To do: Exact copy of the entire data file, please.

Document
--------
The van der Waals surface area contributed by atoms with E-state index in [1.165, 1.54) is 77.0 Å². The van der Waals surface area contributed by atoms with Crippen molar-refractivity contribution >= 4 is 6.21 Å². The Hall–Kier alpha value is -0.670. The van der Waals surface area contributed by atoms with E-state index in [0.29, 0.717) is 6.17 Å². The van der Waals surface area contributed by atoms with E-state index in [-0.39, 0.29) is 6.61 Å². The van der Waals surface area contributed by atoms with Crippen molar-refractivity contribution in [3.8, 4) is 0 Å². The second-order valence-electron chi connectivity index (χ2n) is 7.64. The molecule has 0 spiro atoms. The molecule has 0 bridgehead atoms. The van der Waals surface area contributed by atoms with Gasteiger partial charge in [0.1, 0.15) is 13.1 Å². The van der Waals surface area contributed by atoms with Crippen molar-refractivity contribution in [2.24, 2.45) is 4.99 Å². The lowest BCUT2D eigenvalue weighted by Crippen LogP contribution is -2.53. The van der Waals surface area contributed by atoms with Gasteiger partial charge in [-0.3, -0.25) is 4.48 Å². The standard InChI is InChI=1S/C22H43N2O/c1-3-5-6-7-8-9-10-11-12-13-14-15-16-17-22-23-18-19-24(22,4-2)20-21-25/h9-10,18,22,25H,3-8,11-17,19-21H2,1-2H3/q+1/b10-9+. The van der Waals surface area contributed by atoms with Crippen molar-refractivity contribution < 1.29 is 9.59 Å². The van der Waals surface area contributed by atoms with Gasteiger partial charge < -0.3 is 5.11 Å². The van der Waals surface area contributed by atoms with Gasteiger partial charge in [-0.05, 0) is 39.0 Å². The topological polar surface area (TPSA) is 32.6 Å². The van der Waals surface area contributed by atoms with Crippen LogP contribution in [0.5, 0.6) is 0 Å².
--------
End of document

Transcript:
The van der Waals surface area contributed by atoms with E-state index in [1.165, 1.54) is 77.0 Å². The van der Waals surface area contributed by atoms with Crippen molar-refractivity contribution >= 4 is 6.21 Å². The Hall–Kier alpha value is -0.670. The van der Waals surface area contributed by atoms with E-state index in [0.29, 0.717) is 6.17 Å². The van der Waals surface area contributed by atoms with E-state index in [-0.39, 0.29) is 6.61 Å². The van der Waals surface area contributed by atoms with Crippen molar-refractivity contribution in [3.8, 4) is 0 Å². The second-order valence-electron chi connectivity index (χ2n) is 7.64. The molecule has 0 spiro atoms. The molecule has 0 bridgehead atoms. The van der Waals surface area contributed by atoms with Gasteiger partial charge in [0.1, 0.15) is 13.1 Å². The van der Waals surface area contributed by atoms with Crippen molar-refractivity contribution in [2.24, 2.45) is 4.99 Å². The lowest BCUT2D eigenvalue weighted by Crippen LogP contribution is -2.53. The van der Waals surface area contributed by atoms with Gasteiger partial charge in [-0.3, -0.25) is 4.48 Å². The standard InChI is InChI=1S/C22H43N2O/c1-3-5-6-7-8-9-10-11-12-13-14-15-16-17-22-23-18-19-24(22,4-2)20-21-25/h9-10,18,22,25H,3-8,11-17,19-21H2,1-2H3/q+1/b10-9+. The van der Waals surface area contributed by atoms with Crippen molar-refractivity contribution < 1.29 is 9.59 Å². The van der Waals surface area contributed by atoms with Gasteiger partial charge < -0.3 is 5.11 Å². The van der Waals surface area contributed by atoms with Gasteiger partial charge in [-0.05, 0) is 39.0 Å². The topological polar surface area (TPSA) is 32.6 Å². The van der Waals surface area contributed by atoms with Crippen LogP contribution in [0.5, 0.6) is 0 Å².